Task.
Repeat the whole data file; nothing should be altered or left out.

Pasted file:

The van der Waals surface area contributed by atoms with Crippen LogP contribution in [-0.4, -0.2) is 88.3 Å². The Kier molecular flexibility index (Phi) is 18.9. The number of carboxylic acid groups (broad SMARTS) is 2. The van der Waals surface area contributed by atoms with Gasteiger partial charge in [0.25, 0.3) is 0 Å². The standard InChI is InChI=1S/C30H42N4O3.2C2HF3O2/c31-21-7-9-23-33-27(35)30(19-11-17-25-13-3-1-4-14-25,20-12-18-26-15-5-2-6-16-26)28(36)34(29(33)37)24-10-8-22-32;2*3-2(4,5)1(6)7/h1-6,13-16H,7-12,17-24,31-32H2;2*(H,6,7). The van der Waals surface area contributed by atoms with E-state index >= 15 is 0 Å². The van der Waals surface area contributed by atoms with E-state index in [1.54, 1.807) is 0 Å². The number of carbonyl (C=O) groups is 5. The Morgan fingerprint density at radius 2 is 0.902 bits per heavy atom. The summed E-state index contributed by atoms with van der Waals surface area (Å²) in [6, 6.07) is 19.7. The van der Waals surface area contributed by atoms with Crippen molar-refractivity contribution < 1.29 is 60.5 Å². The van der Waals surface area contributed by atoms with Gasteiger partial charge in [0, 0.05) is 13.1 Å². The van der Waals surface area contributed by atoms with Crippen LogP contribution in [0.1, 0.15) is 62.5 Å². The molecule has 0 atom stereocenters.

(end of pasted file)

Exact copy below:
The van der Waals surface area contributed by atoms with Crippen LogP contribution in [-0.4, -0.2) is 88.3 Å². The Kier molecular flexibility index (Phi) is 18.9. The number of carboxylic acid groups (broad SMARTS) is 2. The van der Waals surface area contributed by atoms with Gasteiger partial charge in [0.25, 0.3) is 0 Å². The standard InChI is InChI=1S/C30H42N4O3.2C2HF3O2/c31-21-7-9-23-33-27(35)30(19-11-17-25-13-3-1-4-14-25,20-12-18-26-15-5-2-6-16-26)28(36)34(29(33)37)24-10-8-22-32;2*3-2(4,5)1(6)7/h1-6,13-16H,7-12,17-24,31-32H2;2*(H,6,7). The van der Waals surface area contributed by atoms with E-state index >= 15 is 0 Å². The van der Waals surface area contributed by atoms with E-state index in [1.54, 1.807) is 0 Å². The number of carbonyl (C=O) groups is 5. The Morgan fingerprint density at radius 2 is 0.902 bits per heavy atom. The summed E-state index contributed by atoms with van der Waals surface area (Å²) in [6, 6.07) is 19.7. The van der Waals surface area contributed by atoms with Crippen molar-refractivity contribution < 1.29 is 60.5 Å². The van der Waals surface area contributed by atoms with Gasteiger partial charge in [0, 0.05) is 13.1 Å². The van der Waals surface area contributed by atoms with Crippen LogP contribution in [0.1, 0.15) is 62.5 Å². The molecule has 0 atom stereocenters.